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The Trans Community Schools RuPaul on the Role of Trans Women in Drag History


 RuPaul's Drag Race artwork

Drag icon and media personality RuPaul has historically been problematic when it comes to the transgender community, with RuPaul’s Drag Race continually including transphobic slurs he, as a gay, cisgender man has no right to “reclaim.” Now, in a recent interview where RuPaul discusses transgender contestants, he continued to be problematic, and the trans community and its allies needed to come forward to set him straight. (Well, as straight as it’s possible for RuPaul to be.)

In a profile on RuPaul in The Guardian, writer Decca Aitkenhead reveals her blind spots with regard to drag history and the LGBTQIA community when she steers the conversation toward the trans community and their place in drag:

“What I can’t understand is how transgender women can enter a drag contest. Last year RuPaul’s Drag Race was widely acclaimed for featuring its first openly transgender contestant, called Peppermint – but if transgender women must be identified as female, how can they also be “men dressing up as women”?”

Looking at it through a modern lens, I can understand how this might be confusing, especially if you are a cis person who recognizes that trans women are women. However, as is the case for the Stonewall Riots and the gay rights movement itself, trans women have been at the forefront of all of it, basically creating it.

As RuPaul himself says in this piece, drag isn’t about simple femininity, but about hyperfemininity. It’s making a statement about what femininity is and means in our culture from a community that is particularly demonized for expressing it. “Well, I don’t like to call drag ‘wearing women’s clothes,'” he says. “If you look around this room, she’s wearing a shirt with jeans, that one’s wearing jeans and a T-shirt, right? So women don’t really dress like us. We are wearing clothes that are hyperfeminine, that represent our culture’s synthetic idea of femininity.”

Which brings the conversation to the subject of “bio queens” (cis women who do drag) and whether trans women, since they are women, should be allowed to participate on RuPaul’s Drag Race, the most prominent example being Peppermint from Season Nine of the show.

Despite his emphasis on hyperfemininity being the point of drag (which should technically mean that anyone should be able to employ it as the femininity being played with isn’t real for anyone), RuPaul stipulates that drag is at its most powerful when men do it:

“Drag loses its sense of danger and its sense of irony once it’s not men doing it, because at its core it’s a social statement and a big f-you to male-dominated culture. So for men to do it, it’s really punk rock, because it’s a real rejection of masculinity.”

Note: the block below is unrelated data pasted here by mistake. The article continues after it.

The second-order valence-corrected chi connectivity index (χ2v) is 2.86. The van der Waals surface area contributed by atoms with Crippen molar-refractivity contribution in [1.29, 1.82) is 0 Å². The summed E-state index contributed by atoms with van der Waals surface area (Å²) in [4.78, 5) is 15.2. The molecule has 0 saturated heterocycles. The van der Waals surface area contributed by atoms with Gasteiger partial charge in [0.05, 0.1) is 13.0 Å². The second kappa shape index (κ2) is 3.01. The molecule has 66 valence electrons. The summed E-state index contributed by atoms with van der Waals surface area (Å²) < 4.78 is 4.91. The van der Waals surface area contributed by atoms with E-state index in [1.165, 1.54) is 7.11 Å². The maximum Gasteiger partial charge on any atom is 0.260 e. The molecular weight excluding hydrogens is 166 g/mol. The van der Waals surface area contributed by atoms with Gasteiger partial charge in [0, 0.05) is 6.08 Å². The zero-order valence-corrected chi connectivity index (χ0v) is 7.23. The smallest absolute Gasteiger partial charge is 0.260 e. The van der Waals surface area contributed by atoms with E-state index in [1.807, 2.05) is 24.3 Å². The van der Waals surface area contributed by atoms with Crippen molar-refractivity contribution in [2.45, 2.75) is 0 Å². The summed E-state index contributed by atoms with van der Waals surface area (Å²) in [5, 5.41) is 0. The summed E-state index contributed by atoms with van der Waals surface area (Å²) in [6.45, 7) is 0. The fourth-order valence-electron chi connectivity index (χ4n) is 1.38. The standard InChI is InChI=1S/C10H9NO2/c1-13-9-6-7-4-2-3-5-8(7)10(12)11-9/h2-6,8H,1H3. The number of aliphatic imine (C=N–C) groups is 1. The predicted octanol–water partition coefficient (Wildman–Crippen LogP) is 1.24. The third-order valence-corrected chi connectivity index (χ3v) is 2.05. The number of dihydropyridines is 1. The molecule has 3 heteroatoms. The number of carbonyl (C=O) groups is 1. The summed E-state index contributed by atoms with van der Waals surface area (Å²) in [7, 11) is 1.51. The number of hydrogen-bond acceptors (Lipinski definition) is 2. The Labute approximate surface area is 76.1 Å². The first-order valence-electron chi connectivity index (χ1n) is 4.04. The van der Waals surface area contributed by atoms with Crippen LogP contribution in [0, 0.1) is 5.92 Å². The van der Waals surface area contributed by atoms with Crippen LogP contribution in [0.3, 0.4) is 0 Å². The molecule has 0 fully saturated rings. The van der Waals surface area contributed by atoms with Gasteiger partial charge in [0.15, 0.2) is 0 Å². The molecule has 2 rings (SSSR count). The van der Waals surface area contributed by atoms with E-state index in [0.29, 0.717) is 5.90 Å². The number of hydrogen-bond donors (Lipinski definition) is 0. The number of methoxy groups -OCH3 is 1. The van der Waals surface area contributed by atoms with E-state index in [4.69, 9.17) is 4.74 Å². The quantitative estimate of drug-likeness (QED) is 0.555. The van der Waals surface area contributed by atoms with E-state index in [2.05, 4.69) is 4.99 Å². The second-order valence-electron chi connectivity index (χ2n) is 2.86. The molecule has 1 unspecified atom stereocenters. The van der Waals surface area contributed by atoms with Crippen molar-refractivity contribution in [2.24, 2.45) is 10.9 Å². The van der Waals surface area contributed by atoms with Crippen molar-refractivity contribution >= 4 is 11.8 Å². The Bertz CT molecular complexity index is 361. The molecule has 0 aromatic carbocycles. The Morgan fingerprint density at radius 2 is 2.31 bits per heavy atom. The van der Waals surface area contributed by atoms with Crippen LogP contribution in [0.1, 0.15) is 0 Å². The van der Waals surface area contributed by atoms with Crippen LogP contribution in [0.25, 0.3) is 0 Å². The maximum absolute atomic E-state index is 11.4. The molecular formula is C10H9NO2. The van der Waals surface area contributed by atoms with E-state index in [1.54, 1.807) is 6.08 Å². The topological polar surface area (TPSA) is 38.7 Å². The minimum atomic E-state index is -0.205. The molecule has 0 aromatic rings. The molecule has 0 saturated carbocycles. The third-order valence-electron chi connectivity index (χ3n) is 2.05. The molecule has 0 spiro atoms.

I get that, and he’s not wrong. Not entirely. Being a man rejecting masculinity is absolutely an amazing statement. However, it’s pretty telling (and not just a little bit sexist) to think that the most “punk rock” way, the most badass and ultimately effective way, to reject masculinity is to be a man doing it. As if women playing with their own gender ironically could never be “punk rock.” As if women don’t and haven’t played with the idea of femininity ironically forever.

This is particularly true of trans women, as Transparent’s Alexandra Billings pointed out on Instagram after this piece on RuPaul came out:

Drag was started, in large part, by trans women. The visibility the trans community might have been different back then, and many trans women of years past might not have even identified as trans at the time, because they didn’t have the same language they have today, but make no mistake, they were there right at the beginning of drag.

Which makes what RuPaul said next about whether he would allow a trans woman who’s had gender confirmation surgery participate on the show all the more insulting:

“Probably not. You can identify as a woman and say you’re transitioning, but it changes once you start changing your body. It takes on a different thing; it changes the whole concept of what we’re doing. We’ve had some girls who’ve had some injections in the face and maybe a little bit in the butt here and there, but they haven’t transitioned.”

He later doubled-down on Twitter:

Drag queens of all types and stripes took to social media to put the kibosh on this nonsense:

It seems that the criticism has caused RuPaul to rethink the comments he gave to The Guardian, and he has since apologized:

This is progress, I suppose, and I’m glad that Ru apologized, but I’ll be even happier when the trans community isn’t such a continual blind spot for him.

Because to make a career in drag to the point where you’re the mainstream face of it and have your own TV show while continually marginalizing the very people responsible for starting drag, building an empire on the backs of people you should be thanking for their bravery is a pretty shitty thing to do.

(via Pajiba, image: Logo)

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